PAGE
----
The quality of the included studies ranged from 53 to 95% with a mean score of 77.3%, indicating a generally high methodological quality (Online resource 5, Table 1). Sex was the only variable for which more than ten articles were included in the meta-analysis and a funnel plot with trim and fill imputations was eligible. The funnel plot showed no difference in effect size if the apparent biases were removed, indicating no publication bias for sex as a risk factor for C-ACL [25] (Online resource 5, Fig. 1).

Discussion

In this systematic review with meta-analysis, we found that female sex, younger age (< 18), BMI < 25, a family history of ACL injury, femoral geometrics, concomitant meniscal injury, reconstruction of primary ACL injury perfomed within 3 months after injury, and returning to a high activity level (highest odds), were all independently associated with increased odds of sustaining a subsequent C-ACL injury. The analysis revealed no influence of smoking status, pre-injury activity level, playing soccer compared to other sports or timing of return to sport on the odds for sustaining a C-ACL injury. Few studies were identified that investigated sensorimotor and neuromuscular factors, such as proprioception, muscle strength, muscle activation patterns and/or kinematics and kinetics as risk factors for C-ACL injury and meta-analyses were, therefore, not possible.

Females have previously been reported to have about three times higher risk of sustaining a primary ACL injury compared to males [1, 87,88,89,90]. The current meta-analysis, including 59 448 individuals, suggests females to have 35% higher odds (OR 1.35) of sustaining a subsequent C-ACL injury compared to their male counterparts, which is a substantially lower risk compared to that of primary injury. Several hormonal, neuromuscular and biomechanical risk factors have been proposed to contribute to the apparent sex difference in primary ACL injury rate. For example, the menstrual cycle and the use of contraceptives have been associated with ACL injury risk [91]. Furthermore, females seem to exhibit greater knee joint laxity, altered hip and knee muscle activation patterns as well as decreased neuromuscular control of the trunk and hip compared to males, which may contribute to a greater injury risk [16]. Females both with and without ACL injuries also perform functional tasks with greater knee valgus, a movement pattern commonly associated with knee injury risk [92], compared to males [23, 93]. On the other hand, the sub-group analysis for studies including only children and/or adolescents showed no sex difference for the risk of sustaining a C-ACL injury in individuals younger than 19 years. This result may be explained by the fact that the aforementioned differences in biomechanics and neuromuscular function seem to develop through maturation. Shultz et al. [94]., reported that while females and males presented with similar anatomical features in early maturation stages, females developed more valgus aligned knee postures and increased knee laxity during growth, whereas males moved towards a varus aligned position and decreased knee laxity. That the C-ACL injury risk for females compared to males seems to be much less compared to primary injury may potentially be explained by the fact that some of the risk factors for primary injury may not be relevant for C-ACL injury, in addition to that some risk factors for primary injury, such as family history [54] and kinetic and postural stability deficits [30] are present in both males and females who sustain the first injury. As no studies which included hormonal cyclic variations, knee joint laxity or neuromuscular factors, such as muscle strength and musle activation patterns were eligible for meta-analysis in the current review, it cannot be ruled out that such sex-specific risk factors for primary injury may also contribute to an increased risk of subsequent C-ACL injuries in adult females.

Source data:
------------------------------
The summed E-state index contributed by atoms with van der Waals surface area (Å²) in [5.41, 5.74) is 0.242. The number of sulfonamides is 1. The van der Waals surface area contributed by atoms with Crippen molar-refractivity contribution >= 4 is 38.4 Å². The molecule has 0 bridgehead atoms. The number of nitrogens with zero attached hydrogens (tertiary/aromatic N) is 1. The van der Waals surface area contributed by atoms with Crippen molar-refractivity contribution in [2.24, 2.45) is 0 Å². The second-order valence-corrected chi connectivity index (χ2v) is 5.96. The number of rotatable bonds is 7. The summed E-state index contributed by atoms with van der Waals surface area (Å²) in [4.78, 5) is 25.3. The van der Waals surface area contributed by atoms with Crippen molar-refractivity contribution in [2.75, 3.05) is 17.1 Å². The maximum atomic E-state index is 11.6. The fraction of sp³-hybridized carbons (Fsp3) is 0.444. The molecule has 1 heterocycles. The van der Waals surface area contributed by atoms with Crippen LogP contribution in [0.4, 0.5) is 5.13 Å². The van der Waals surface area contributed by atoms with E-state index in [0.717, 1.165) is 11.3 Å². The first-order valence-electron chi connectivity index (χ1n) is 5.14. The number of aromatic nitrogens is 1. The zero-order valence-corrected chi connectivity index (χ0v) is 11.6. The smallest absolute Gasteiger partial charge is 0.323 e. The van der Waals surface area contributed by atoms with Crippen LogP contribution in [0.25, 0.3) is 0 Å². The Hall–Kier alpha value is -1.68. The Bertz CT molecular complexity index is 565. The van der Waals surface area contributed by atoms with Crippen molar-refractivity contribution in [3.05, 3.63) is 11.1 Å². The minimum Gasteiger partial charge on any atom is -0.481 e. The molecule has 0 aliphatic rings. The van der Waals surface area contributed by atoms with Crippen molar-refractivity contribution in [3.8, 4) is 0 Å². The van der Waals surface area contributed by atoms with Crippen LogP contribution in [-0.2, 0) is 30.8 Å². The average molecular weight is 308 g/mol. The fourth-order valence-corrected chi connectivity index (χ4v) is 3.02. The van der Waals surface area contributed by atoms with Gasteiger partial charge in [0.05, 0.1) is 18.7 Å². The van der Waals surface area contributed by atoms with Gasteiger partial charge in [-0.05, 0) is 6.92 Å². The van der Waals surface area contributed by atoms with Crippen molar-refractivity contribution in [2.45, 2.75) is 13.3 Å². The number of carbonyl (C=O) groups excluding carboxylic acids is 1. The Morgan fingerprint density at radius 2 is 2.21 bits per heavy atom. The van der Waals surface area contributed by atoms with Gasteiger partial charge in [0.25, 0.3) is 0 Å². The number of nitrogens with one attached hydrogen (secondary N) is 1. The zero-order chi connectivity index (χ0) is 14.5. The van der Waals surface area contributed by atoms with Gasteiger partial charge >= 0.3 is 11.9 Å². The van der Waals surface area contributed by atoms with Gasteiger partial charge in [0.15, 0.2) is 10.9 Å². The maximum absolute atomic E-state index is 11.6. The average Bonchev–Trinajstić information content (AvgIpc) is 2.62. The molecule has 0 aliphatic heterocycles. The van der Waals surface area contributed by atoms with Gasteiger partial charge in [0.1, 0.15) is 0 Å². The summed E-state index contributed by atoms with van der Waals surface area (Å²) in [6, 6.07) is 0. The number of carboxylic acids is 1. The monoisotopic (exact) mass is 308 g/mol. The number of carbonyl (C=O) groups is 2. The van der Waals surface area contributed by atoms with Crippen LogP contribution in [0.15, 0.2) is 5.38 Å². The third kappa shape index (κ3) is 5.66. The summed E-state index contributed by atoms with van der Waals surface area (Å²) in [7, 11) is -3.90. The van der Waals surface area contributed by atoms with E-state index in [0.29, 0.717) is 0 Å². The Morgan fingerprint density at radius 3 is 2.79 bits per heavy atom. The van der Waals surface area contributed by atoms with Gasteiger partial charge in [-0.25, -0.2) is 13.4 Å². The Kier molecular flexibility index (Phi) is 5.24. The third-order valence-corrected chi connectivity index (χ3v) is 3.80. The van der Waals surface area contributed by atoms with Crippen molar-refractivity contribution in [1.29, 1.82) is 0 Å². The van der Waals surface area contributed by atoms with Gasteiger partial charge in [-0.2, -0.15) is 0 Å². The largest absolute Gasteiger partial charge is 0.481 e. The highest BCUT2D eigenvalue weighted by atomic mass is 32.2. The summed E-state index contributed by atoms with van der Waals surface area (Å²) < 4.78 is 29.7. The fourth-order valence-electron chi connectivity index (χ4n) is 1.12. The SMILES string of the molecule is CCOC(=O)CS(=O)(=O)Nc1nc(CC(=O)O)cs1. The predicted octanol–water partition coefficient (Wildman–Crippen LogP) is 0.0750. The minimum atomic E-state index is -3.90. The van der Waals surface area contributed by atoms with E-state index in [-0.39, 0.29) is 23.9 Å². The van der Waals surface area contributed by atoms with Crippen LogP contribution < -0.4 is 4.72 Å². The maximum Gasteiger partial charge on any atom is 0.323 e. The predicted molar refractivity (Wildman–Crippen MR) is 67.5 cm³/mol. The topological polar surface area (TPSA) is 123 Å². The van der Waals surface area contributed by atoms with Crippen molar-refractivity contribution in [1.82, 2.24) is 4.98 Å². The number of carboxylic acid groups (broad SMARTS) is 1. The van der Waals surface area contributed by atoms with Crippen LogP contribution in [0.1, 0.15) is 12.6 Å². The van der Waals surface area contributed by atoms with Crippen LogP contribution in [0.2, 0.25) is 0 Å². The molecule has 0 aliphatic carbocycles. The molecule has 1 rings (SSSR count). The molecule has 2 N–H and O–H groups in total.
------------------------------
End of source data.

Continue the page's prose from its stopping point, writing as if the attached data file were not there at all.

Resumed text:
The result from the present meta-analysis supports the findings of a previous review that reported an increased rate of secondary ACL injuries (ipsi-lateral and contra-lateral injuries combined) in individuals younger than 25 years [9]. Similarly, we found the odds of sustaining a C-ACL injury in those younger than 18 and 20 years to be twice the odds of those older than 18 and 20 years, respectively.There are major development regarding anatomical, biomechanical and neuromuscular features as well as changes in joint laxity still during the adolescent period, which may contribute to the risk of injury in this age [94, 95]. The fact that we found no age difference (< 14 vs. > 14–18 years) in the odds of sustaining a C-ACL injury in a group consisting of only children and adolescents may support this theory. In the meta-analysis, returning to a high activity level was associated with a threefold increase in the odds of sustaining a C-ACL injury. Another explanation for the association between younger age and injury risk may be that younger individuals tend to return earlier, more often and to a higher activity level compared to their older peers [40, 49, 80].